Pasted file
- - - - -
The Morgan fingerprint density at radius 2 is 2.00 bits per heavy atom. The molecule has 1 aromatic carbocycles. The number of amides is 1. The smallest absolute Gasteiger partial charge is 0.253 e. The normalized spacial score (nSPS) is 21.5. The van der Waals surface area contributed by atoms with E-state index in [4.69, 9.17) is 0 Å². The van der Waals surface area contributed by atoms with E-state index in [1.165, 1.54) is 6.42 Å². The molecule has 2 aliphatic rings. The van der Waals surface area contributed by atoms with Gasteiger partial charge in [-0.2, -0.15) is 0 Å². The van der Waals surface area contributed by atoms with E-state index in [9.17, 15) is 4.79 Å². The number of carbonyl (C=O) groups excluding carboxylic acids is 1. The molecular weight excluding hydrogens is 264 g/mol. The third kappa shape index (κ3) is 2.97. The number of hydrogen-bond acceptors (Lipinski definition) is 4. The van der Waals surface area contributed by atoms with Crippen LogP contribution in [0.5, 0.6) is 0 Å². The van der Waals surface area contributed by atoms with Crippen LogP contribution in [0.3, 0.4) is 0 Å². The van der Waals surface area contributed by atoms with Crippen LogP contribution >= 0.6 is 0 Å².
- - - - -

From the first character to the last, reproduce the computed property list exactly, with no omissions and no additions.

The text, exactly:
The Morgan fingerprint density at radius 2 is 2.00 bits per heavy atom. The molecule has 1 aromatic carbocycles. The number of amides is 1. The smallest absolute Gasteiger partial charge is 0.253 e. The normalized spacial score (nSPS) is 21.5. The van der Waals surface area contributed by atoms with E-state index in [4.69, 9.17) is 0 Å². The van der Waals surface area contributed by atoms with E-state index in [1.165, 1.54) is 6.42 Å². The molecule has 2 aliphatic rings. The van der Waals surface area contributed by atoms with Gasteiger partial charge in [-0.2, -0.15) is 0 Å². The van der Waals surface area contributed by atoms with E-state index in [9.17, 15) is 4.79 Å². The number of carbonyl (C=O) groups excluding carboxylic acids is 1. The molecular weight excluding hydrogens is 264 g/mol. The third kappa shape index (κ3) is 2.97. The number of hydrogen-bond acceptors (Lipinski definition) is 4. The van der Waals surface area contributed by atoms with Crippen LogP contribution in [0.5, 0.6) is 0 Å². The van der Waals surface area contributed by atoms with Crippen LogP contribution in [0.3, 0.4) is 0 Å². The van der Waals surface area contributed by atoms with Crippen LogP contribution >= 0.6 is 0 Å².